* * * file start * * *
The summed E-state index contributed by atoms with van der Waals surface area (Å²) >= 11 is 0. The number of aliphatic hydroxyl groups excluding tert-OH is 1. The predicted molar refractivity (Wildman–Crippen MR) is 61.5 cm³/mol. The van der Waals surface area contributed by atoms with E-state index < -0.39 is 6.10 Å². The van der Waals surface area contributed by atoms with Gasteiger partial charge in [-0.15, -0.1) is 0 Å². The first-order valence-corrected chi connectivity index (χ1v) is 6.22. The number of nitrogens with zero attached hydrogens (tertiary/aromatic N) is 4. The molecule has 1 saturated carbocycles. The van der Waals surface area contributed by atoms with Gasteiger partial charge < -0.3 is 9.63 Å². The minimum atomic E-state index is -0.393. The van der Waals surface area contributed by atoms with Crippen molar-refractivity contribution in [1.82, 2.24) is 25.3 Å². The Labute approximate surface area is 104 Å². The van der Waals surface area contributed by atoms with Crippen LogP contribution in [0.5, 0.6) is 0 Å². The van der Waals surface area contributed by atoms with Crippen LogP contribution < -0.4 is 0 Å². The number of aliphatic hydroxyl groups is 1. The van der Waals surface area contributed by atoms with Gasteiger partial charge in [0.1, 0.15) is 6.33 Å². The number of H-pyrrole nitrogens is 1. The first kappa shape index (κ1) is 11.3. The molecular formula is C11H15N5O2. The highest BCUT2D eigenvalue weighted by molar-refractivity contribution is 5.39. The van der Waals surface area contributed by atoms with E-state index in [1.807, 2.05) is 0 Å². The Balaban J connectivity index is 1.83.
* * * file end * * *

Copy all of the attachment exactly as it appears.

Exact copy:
The summed E-state index contributed by atoms with van der Waals surface area (Å²) >= 11 is 0. The number of aliphatic hydroxyl groups excluding tert-OH is 1. The predicted molar refractivity (Wildman–Crippen MR) is 61.5 cm³/mol. The van der Waals surface area contributed by atoms with E-state index < -0.39 is 6.10 Å². The van der Waals surface area contributed by atoms with Gasteiger partial charge in [-0.15, -0.1) is 0 Å². The first-order valence-corrected chi connectivity index (χ1v) is 6.22. The number of nitrogens with zero attached hydrogens (tertiary/aromatic N) is 4. The molecule has 1 saturated carbocycles. The van der Waals surface area contributed by atoms with Gasteiger partial charge < -0.3 is 9.63 Å². The minimum atomic E-state index is -0.393. The van der Waals surface area contributed by atoms with Crippen molar-refractivity contribution in [1.82, 2.24) is 25.3 Å². The Labute approximate surface area is 104 Å². The van der Waals surface area contributed by atoms with Crippen LogP contribution in [0.5, 0.6) is 0 Å². The van der Waals surface area contributed by atoms with Crippen LogP contribution < -0.4 is 0 Å². The number of aliphatic hydroxyl groups is 1. The van der Waals surface area contributed by atoms with Gasteiger partial charge in [0.1, 0.15) is 6.33 Å². The number of H-pyrrole nitrogens is 1. The first kappa shape index (κ1) is 11.3. The molecular formula is C11H15N5O2. The highest BCUT2D eigenvalue weighted by molar-refractivity contribution is 5.39. The van der Waals surface area contributed by atoms with E-state index in [1.807, 2.05) is 0 Å². The Balaban J connectivity index is 1.83.